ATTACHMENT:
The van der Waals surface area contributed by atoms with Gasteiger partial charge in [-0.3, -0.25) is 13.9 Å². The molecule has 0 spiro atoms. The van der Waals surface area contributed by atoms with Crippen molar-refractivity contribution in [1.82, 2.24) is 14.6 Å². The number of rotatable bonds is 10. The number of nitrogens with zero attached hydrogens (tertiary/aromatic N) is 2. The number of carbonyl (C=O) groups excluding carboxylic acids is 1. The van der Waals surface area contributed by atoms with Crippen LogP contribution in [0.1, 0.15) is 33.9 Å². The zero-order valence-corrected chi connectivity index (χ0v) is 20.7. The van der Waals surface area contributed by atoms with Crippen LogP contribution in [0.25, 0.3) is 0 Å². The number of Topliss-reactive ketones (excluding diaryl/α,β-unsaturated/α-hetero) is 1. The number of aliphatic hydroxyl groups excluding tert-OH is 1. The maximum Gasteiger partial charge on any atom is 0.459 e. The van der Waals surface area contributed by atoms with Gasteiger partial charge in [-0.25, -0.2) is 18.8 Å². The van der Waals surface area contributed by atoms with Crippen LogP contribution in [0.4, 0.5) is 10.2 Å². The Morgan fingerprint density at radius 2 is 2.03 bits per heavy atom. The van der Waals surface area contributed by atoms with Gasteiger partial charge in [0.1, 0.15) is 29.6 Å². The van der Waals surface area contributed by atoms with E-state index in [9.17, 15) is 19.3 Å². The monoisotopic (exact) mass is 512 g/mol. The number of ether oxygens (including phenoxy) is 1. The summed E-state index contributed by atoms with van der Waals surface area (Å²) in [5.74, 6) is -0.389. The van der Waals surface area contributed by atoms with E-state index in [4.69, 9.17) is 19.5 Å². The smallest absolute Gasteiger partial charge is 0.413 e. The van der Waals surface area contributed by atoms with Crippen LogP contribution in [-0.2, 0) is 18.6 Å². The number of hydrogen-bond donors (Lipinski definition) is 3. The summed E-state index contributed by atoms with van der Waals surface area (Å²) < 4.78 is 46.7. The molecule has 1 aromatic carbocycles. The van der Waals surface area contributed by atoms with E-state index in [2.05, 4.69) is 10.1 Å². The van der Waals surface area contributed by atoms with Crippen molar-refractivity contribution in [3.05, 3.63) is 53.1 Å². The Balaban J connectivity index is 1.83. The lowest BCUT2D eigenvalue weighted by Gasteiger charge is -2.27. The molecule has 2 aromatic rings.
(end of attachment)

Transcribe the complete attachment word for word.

The van der Waals surface area contributed by atoms with Gasteiger partial charge in [-0.3, -0.25) is 13.9 Å². The molecule has 0 spiro atoms. The van der Waals surface area contributed by atoms with Crippen molar-refractivity contribution in [1.82, 2.24) is 14.6 Å². The number of rotatable bonds is 10. The number of nitrogens with zero attached hydrogens (tertiary/aromatic N) is 2. The number of carbonyl (C=O) groups excluding carboxylic acids is 1. The van der Waals surface area contributed by atoms with Crippen LogP contribution in [0.1, 0.15) is 33.9 Å². The zero-order valence-corrected chi connectivity index (χ0v) is 20.7. The van der Waals surface area contributed by atoms with Crippen LogP contribution in [0.25, 0.3) is 0 Å². The number of Topliss-reactive ketones (excluding diaryl/α,β-unsaturated/α-hetero) is 1. The number of aliphatic hydroxyl groups excluding tert-OH is 1. The maximum Gasteiger partial charge on any atom is 0.459 e. The van der Waals surface area contributed by atoms with Gasteiger partial charge in [-0.25, -0.2) is 18.8 Å². The van der Waals surface area contributed by atoms with Crippen LogP contribution in [0.4, 0.5) is 10.2 Å². The Morgan fingerprint density at radius 2 is 2.03 bits per heavy atom. The van der Waals surface area contributed by atoms with Gasteiger partial charge in [0.1, 0.15) is 29.6 Å². The van der Waals surface area contributed by atoms with E-state index in [9.17, 15) is 19.3 Å². The monoisotopic (exact) mass is 512 g/mol. The number of ether oxygens (including phenoxy) is 1. The summed E-state index contributed by atoms with van der Waals surface area (Å²) in [5.74, 6) is -0.389. The van der Waals surface area contributed by atoms with E-state index in [4.69, 9.17) is 19.5 Å². The smallest absolute Gasteiger partial charge is 0.413 e. The van der Waals surface area contributed by atoms with Crippen LogP contribution in [-0.2, 0) is 18.6 Å². The number of hydrogen-bond donors (Lipinski definition) is 3. The summed E-state index contributed by atoms with van der Waals surface area (Å²) < 4.78 is 46.7. The molecule has 1 aromatic carbocycles. The van der Waals surface area contributed by atoms with E-state index in [2.05, 4.69) is 10.1 Å². The van der Waals surface area contributed by atoms with Crippen molar-refractivity contribution in [3.05, 3.63) is 53.1 Å². The Balaban J connectivity index is 1.83. The lowest BCUT2D eigenvalue weighted by Gasteiger charge is -2.27. The molecule has 2 aromatic rings.